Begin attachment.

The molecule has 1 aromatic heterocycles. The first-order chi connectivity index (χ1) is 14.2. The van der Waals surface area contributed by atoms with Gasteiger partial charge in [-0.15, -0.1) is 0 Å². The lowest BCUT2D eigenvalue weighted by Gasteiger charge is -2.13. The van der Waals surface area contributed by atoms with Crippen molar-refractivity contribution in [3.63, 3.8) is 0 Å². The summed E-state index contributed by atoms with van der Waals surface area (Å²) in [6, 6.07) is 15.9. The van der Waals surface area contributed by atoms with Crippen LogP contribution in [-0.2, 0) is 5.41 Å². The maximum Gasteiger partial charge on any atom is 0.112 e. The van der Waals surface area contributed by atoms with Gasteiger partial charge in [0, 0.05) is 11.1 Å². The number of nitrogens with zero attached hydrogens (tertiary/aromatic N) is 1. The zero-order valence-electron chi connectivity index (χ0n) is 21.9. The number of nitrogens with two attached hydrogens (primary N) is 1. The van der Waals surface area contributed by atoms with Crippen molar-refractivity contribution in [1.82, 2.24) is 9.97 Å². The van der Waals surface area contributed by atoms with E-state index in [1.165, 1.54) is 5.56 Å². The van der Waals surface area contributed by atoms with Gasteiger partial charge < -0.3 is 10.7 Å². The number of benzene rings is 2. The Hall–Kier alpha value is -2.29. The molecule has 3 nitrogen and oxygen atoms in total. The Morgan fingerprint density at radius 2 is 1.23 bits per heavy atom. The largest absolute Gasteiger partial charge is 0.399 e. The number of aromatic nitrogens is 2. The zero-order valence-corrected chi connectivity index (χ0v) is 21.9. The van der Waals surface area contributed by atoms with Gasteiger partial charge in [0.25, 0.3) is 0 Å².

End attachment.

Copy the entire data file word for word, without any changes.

The molecule has 1 aromatic heterocycles. The first-order chi connectivity index (χ1) is 14.2. The van der Waals surface area contributed by atoms with Gasteiger partial charge in [-0.15, -0.1) is 0 Å². The lowest BCUT2D eigenvalue weighted by Gasteiger charge is -2.13. The van der Waals surface area contributed by atoms with Crippen molar-refractivity contribution in [3.63, 3.8) is 0 Å². The summed E-state index contributed by atoms with van der Waals surface area (Å²) in [6, 6.07) is 15.9. The van der Waals surface area contributed by atoms with Crippen LogP contribution in [-0.2, 0) is 5.41 Å². The maximum Gasteiger partial charge on any atom is 0.112 e. The van der Waals surface area contributed by atoms with Gasteiger partial charge in [0, 0.05) is 11.1 Å². The number of nitrogens with zero attached hydrogens (tertiary/aromatic N) is 1. The zero-order valence-electron chi connectivity index (χ0n) is 21.9. The number of nitrogens with two attached hydrogens (primary N) is 1. The van der Waals surface area contributed by atoms with Crippen molar-refractivity contribution in [1.82, 2.24) is 9.97 Å². The van der Waals surface area contributed by atoms with E-state index in [1.165, 1.54) is 5.56 Å². The van der Waals surface area contributed by atoms with Gasteiger partial charge < -0.3 is 10.7 Å². The number of benzene rings is 2. The Hall–Kier alpha value is -2.29. The molecule has 3 nitrogen and oxygen atoms in total. The Morgan fingerprint density at radius 2 is 1.23 bits per heavy atom. The largest absolute Gasteiger partial charge is 0.399 e. The number of aromatic nitrogens is 2. The zero-order valence-corrected chi connectivity index (χ0v) is 21.9. The van der Waals surface area contributed by atoms with Gasteiger partial charge in [0.25, 0.3) is 0 Å².